Back up a step, before Bell's theorem

In summary: This is an interesting question. In summary, nonlocality is the apparent ability of particles to maintain the same state, regardless of whether or not they are being measured. It is apparently believed that this occurs because of the way quantum interference effects work.
  • #1
TedS
3
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Hi, think of me as an armchair philosopher I suppose, who is very interested in the science of quantum right now.

Bell's theorem led to a finding of nonlocality. I need to back up a step and ask, why. Why is it apparently believed that particles don't have a definite state until they are measured? I can easily accept that we don't know any of their state until we measure them, but why don't they have that same state regardless? I am sort of lucky right now, in that it makes perfect sense to me that entangled particles, when measured, are found to have the same spin, etc. I suppose the right answer to my question will disabuse me of my comfort level :)

It's something to do with those interference patterns I suppose; maybe I just didn't get something. But isn't it possible for a particle to have state, and "simply" not be revealing it? Wouldn't that be a nice finding? (i.e., for those of you who don't really want to believe in nonlocality, nor in many worlds.) How is it disproven?

Thank you in advance for any responses, that can better my understanding.
 
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  • #2
philosophy

Hello Ted and Welcome!

Here's my personal comment.
Others may disagree.

TedS said:
Why is it apparently believed that particles don't have a definite state until they are measured? I can easily accept that we don't know any of their state until we measure them, but why don't they have that same state regardless?

IMO a key question to ask is:

How can you possibly distinguish the "particles definite state" from your information about this state? :)

The way I see it, the distinction your are somehow trying to make from first impressions, seems to lack realistic basis.

All you can do without actually performing a measurement, is to ponder the set of "possible answers" you expect to get to a specific question. And this is exactly what QM is about.

This is I think, chould be very plausible even to a philosopher.

This may seem superficial, but if you think again. On what information are all your desicions and actions based? I presume on the information you have at hand, right? If you are badly informed, you make bad decisions. The conclusion itself might be dead one, but starting with a flawed premise, the inductions will be similarly affected.

Perhaps the basis of physical interactions at subatomic level can be understood in terms of responses to local information? All subsystmes in nature, respond to the environment based on their expectations, not on what is correct. There isn't even a sensible notion of objective measure of correct!

The closest you get is the "collective opinion".

The obsession to find out what things "really are" may be totally uncalled for! Simply because MAYBE all interaction in nature, are ruled by relative information anway! This suggest means that information is more fundamental than ontological backgrounds.

Objectivity may still emerge as a result of everybody and everything evolving together. Clearly agreement is more constructive, disagreement is destructive and inconsistecies simply aren't preserved in evolution.

/Fredrik
 
  • #3
An good example of the principle is game theory and economy.

Everybody know how strange the stock market is. The exchange rate of a company stock is not determined by the "real value" of the company, or what is going on at the company floor. It is largely determined by the market actors, expectations on this company! And what they THINK the case is, and is going to be, with this company.

So understanding modern economy, is as much to understand the expectations of the actors on each other! Its' bascailyl about the dynamics of mutual expectations.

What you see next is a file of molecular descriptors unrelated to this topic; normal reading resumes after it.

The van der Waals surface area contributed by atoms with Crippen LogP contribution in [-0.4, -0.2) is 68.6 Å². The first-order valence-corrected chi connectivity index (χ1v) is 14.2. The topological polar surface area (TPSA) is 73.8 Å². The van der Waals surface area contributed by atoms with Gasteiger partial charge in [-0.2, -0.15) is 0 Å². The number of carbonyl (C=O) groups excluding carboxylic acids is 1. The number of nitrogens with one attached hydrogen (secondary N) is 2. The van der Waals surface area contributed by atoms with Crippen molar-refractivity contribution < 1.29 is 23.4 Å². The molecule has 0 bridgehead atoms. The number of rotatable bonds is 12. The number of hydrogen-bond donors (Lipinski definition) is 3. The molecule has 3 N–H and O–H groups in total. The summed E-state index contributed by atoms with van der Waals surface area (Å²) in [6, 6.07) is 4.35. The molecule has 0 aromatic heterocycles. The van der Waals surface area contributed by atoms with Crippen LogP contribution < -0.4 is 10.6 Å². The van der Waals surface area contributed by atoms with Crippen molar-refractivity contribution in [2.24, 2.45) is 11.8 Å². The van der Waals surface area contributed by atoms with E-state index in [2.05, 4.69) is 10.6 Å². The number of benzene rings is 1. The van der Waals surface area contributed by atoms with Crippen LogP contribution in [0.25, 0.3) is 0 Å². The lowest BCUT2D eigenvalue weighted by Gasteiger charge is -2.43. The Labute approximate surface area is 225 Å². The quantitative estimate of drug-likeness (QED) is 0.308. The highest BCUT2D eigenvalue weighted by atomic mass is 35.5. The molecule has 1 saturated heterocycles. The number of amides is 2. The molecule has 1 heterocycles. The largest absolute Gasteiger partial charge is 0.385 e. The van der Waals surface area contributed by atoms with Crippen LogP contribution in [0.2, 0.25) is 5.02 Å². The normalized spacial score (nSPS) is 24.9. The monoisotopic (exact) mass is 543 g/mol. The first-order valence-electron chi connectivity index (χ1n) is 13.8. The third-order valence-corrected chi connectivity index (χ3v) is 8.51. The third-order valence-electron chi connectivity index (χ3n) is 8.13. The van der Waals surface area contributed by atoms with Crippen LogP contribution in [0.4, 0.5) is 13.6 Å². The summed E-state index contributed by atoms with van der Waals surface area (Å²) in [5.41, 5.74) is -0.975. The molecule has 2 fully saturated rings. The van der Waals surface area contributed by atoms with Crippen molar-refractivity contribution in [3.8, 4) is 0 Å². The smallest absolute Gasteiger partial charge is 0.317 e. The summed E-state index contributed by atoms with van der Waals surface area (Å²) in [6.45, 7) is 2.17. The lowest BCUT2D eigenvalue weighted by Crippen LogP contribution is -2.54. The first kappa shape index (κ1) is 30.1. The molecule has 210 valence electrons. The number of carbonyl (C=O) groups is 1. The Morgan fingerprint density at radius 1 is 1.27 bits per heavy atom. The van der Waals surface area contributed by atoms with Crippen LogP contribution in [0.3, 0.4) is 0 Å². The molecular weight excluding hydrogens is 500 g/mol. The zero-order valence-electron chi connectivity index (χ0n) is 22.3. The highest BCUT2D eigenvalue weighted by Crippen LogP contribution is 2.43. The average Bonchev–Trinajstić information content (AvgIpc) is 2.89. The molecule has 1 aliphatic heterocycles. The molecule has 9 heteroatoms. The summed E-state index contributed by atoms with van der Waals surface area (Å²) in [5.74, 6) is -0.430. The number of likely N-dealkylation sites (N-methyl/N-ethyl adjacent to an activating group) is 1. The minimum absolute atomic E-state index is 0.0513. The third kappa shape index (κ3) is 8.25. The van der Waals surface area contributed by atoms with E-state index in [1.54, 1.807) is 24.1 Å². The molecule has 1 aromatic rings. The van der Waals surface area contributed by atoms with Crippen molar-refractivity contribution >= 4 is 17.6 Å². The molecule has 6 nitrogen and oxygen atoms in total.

This insight, is IMO, no too unlike the one in modern physics, especially if you see it from the philosophical perspective.

/Fredrik
 
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  • #4
TedS said:
Bell's theorem led to a finding of nonlocality. I need to back up a step and ask, why.
Bell's two famous papers on this should answer your question.

Quantum nonlocality can be inferred without Bell's theorem through interpretation of what the physical meaning of the quantum theory might be.

Quantum nonlocality might or might not correspond to some sort of superluminal motion in the physical world. No one knows, and, as far as anyone does know, this is an unanswerable question.

Anyway, strictly speaking, quantum nonlocality refers to instantaneous-action-at-a-distance which is physically meaningless.
TedS said:
Why is it apparently believed that particles don't have a definite state until they are measured?
None of the models which involve definite pre-measurement states can account for all of the experimental data. That is, afaik anyway, all existing classical models are inadequate to a certain extent.

Does this mean that there are no definite pre-measurement states? As far as viable extant models are concerned ... yes. As far as nature is concerned ... no one knows -- and quantum theory doesn't provide any precise qualitative way of talking about what happens between emission and detection.


TedS said:
I can easily accept that we don't know any of their state until we measure them, but why don't they have that same state regardless?
There's just no way to know what is actually, qualitatively occurring in the deep reality beneath the level of the instruments.

As far as anyone can be concerned there's no way to objectively talk about definite physical particle states aside from the qualitative experimental results.

Quantum states are not (at least not necessarily) real physical states. They're part of the mathematical apparatus that's been developed to account for and relate the results of quantum experiments. They weren't intended to be a physical description of deep quantum reality -- and how or where quantum theory might actually correspond to reality beneath the instrumental level, hidden from our senses, is unknown (and if the principles of orthodox quantum theory are correct then it's unknowable).

TedS said:
I am sort of lucky right now, in that it makes perfect sense to me that entangled particles, when measured, are found to have the same spin, etc. I suppose the right answer to my question will disabuse me of my comfort level :)
Quantum entanglement is (apparently) a product of physical traits shared by spatially separated disturbances. These shared traits are produced via common origin, past interaction, or the imparting of a common torque (etc.) to spatially separated disturbances.